Montana’s Republican-controlled House of Representatives voted Wednesday to censure the state’s first and only openly transgender lawmaker, Zooey Zephyr, banning her from the House floor and forbidding her from speaking. Zephyr will only be able to cast votes remotely for the remainder of the legislative session. The move comes a week after Zephyr delivered a searing condemnation of a bill that would ban gender-affirming healthcare for youth and after her supporters led a protest inside the state Capitol on Monday. Zephyr has since been largely silenced on the House floor after the Republican House speaker demanded she apologize. Zephyr did speak Wednesday ahead of the vote to censure her.
Rep. Zooey Zephyr: “And when the speaker asks me to apologize on behalf of decorum, what he is really asking me to do is be silent when my community is facing bills that get us killed. He is asking me to be complicit in this Legislature’s eradication of our community. And I refuse to do so, and I will always refuse to do so.”
Tune in to Democracy Now! Friday, when Representative Zooey Zephyr will join us on the show along with Tennessee state Representative Justin Jones.
Elsewhere, North Dakota signed a new law that bans transgender people from using public bathrooms or locker rooms that align with their gender identity. In Missouri, a judge has temporarily blocked harsh new restrictions on gender-affirming care in response to a legal challenge by the ACLU of Missouri and others. And the U.S. Justice Department has sued Tennessee over its law banning gender-affirming care for minors.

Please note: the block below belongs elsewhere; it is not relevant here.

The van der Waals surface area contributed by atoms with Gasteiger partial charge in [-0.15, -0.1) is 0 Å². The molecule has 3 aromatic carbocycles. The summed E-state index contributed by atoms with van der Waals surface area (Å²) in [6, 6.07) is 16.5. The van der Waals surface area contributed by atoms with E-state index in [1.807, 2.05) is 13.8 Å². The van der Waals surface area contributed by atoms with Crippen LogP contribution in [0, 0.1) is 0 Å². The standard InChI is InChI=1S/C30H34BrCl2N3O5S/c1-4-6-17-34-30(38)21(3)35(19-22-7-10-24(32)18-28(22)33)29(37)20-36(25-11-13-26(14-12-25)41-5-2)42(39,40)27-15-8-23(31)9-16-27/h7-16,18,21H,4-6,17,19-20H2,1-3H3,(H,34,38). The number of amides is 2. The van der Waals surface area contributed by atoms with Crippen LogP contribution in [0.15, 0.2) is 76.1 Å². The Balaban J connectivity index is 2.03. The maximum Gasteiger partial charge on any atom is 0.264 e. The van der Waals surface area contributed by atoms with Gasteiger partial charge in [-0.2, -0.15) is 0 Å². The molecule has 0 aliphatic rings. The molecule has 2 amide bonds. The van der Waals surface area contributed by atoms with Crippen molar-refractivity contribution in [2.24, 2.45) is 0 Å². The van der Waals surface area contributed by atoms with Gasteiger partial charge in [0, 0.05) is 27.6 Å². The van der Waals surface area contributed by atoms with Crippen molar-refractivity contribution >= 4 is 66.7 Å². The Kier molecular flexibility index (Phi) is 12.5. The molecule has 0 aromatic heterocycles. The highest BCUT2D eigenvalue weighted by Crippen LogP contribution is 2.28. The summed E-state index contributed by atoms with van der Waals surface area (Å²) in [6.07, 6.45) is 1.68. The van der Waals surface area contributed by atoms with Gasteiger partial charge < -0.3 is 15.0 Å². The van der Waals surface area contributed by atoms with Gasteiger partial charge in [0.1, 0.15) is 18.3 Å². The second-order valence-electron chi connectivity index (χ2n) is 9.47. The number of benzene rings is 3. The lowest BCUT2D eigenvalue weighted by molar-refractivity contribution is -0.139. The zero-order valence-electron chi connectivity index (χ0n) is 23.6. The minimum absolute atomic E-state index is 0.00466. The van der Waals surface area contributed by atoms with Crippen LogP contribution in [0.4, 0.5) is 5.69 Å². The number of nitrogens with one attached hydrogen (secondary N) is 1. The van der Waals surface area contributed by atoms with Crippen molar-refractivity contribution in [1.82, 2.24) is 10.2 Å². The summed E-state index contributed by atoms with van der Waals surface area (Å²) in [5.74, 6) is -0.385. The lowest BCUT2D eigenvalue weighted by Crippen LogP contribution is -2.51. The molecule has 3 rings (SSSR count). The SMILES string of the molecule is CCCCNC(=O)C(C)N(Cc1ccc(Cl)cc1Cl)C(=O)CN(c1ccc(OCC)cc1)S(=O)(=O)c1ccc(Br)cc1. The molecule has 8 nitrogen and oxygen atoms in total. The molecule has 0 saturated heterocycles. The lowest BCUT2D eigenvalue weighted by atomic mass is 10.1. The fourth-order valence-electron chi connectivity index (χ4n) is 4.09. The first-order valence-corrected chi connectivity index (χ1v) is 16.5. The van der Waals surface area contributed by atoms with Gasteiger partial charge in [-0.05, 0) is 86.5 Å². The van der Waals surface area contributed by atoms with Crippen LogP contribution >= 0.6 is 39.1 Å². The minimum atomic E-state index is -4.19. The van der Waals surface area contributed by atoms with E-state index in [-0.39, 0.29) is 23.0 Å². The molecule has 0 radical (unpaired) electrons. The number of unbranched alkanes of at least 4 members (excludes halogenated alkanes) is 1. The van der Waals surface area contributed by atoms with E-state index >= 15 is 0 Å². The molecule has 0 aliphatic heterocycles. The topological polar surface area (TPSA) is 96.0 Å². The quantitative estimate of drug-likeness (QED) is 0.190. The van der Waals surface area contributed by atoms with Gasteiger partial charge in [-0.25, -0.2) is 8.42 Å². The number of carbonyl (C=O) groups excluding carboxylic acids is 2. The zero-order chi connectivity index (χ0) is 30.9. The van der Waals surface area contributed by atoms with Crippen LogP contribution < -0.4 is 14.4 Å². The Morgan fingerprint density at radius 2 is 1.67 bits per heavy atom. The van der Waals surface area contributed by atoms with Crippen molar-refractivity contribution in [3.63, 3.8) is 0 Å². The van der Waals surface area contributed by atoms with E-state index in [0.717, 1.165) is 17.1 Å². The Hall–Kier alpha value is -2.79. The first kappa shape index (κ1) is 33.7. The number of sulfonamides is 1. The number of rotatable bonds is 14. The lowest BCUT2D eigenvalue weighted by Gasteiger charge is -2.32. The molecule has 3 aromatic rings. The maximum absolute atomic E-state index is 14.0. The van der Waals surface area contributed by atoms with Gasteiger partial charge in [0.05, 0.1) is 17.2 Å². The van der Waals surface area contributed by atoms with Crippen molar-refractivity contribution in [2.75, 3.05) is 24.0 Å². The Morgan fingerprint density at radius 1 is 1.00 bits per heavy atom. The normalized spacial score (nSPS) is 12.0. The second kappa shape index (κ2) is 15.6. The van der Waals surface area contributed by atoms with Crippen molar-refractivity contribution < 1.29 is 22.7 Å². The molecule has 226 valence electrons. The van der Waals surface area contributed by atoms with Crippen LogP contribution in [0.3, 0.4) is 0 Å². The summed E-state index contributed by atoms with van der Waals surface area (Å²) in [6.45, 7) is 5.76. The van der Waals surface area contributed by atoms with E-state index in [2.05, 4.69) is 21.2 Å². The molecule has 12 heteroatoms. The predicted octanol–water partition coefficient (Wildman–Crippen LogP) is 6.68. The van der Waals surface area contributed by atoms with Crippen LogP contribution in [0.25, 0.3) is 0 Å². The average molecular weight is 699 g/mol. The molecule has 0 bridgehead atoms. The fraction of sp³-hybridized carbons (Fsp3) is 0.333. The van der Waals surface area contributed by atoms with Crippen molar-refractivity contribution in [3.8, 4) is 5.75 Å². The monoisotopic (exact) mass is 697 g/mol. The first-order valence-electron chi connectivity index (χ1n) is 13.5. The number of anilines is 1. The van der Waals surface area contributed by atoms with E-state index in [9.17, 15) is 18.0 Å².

In Florida, Disney is suing Republican Governor Ron DeSantis for taking control over its self-governing district around the Disney World theme park, accusing DeSantis of a “targeted campaign of government retaliation” in response to Disney’s opposition to Florida’s anti-LGTBQ so-called “Don’t Say Gay” law.
Meanwhile, Disney has begun laying off thousands more workers this week, including employees of Disney properties ABC News and ESPN. The company has laid off some 4,000 workers since last month.
Here in New York, E. Jean Carroll took the stand Wednesday in her civil lawsuit against Donald Trump for battery and defamation, telling a court, “I’m here because Donald Trump raped me.” Carroll has accused Trump of raping her in a department store dressing room in the 1990s and subsequently accusing her of lying about it. Carroll told jurors, “He lied and shattered my reputation, and I’m here to try and get my life back.” The judge in the case warned Trump may have engaged in jury tampering for posting on his Truth Social site that the case was a “made-up SCAM” and a “witch-hunt.”